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Pay ban on donor organs doesn't include bone marrow, court says

With marrow now being extracted from the bloodstream, a federal appeals court calls it blood parts, not organ parts.

The new reading of the federal prohibition could attract thousands more donors.

By Carol J. Williams, Los Angeles Times

A federal law banning compensation for organ transplants doesn't extend to bone marrow harvested from a donor's blood, a federal appeals court said Thursday in a ruling that could attract thousands of new donors in a national campaign to save the lives of those afflicted with cancer and genetic disorders.

The 1984 National Organ Transplant Act included bone marrow in its list of "organs and parts thereof" for which donors could face criminal charges and five years in prison for providing them in exchange for money or other "valuable consideration."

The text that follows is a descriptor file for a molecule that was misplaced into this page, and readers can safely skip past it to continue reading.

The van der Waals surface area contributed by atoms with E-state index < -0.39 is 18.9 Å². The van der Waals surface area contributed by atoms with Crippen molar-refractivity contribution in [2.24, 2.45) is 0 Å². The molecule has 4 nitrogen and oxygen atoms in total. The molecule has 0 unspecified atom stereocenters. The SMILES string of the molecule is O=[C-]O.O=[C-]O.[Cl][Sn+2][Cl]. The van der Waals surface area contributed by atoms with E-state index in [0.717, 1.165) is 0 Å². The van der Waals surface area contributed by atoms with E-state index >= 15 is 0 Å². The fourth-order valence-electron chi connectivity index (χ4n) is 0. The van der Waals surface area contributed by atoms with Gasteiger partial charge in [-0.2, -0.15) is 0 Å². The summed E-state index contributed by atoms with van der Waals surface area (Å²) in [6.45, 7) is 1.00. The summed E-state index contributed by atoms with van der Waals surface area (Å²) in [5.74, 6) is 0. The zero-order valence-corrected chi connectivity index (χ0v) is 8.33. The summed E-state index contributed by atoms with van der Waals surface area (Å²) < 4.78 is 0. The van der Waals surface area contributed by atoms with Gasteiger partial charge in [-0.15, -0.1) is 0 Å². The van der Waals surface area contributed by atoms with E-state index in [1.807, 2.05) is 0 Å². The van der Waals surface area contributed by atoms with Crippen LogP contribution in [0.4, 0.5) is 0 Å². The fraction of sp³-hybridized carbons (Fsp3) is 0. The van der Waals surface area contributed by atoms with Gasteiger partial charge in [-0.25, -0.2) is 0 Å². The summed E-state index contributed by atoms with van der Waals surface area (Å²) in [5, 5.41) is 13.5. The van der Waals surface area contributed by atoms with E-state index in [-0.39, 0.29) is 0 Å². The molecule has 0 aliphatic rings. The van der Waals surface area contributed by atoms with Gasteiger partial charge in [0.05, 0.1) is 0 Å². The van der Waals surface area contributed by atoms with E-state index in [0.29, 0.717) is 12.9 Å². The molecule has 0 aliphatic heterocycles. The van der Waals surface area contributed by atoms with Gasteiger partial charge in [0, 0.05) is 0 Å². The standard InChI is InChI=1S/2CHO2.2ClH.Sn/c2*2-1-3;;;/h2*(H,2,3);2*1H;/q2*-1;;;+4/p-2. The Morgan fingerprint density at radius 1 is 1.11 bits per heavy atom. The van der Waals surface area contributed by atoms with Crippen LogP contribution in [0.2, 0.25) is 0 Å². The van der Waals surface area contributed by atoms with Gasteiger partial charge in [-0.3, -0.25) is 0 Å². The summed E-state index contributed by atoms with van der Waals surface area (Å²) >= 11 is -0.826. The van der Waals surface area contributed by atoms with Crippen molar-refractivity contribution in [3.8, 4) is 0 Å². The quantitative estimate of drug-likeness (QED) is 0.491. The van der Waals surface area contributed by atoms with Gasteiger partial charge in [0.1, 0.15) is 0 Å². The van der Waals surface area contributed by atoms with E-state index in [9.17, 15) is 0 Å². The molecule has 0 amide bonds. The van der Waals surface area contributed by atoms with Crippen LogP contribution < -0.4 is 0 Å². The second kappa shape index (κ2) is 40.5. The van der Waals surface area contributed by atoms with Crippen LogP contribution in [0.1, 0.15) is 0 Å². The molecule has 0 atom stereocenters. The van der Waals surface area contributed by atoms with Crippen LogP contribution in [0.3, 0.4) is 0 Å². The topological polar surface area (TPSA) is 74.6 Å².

Though bone marrow is naturally replenishable, unlike livers, kidneys and other whole organs, its sale was barred because the extraction method used at the time the law was passed was painful and risky for the donor and authorities feared the poor would be induced to submit to the procedure to earn money.

In the last 20 years, though, medical advances have brought about a less intrusive method by which the life-saving marrow stem cells are harvested from a donor's bloodstream in much the same way as blood is drawn at a blood bank. The new process, known as apheresis, filters out excess marrow stem cells that circulate in the bloodstream, as opposed to the surgical extraction method, known as aspiration, which inserts a large needle into the hip bone and siphons out the cells.

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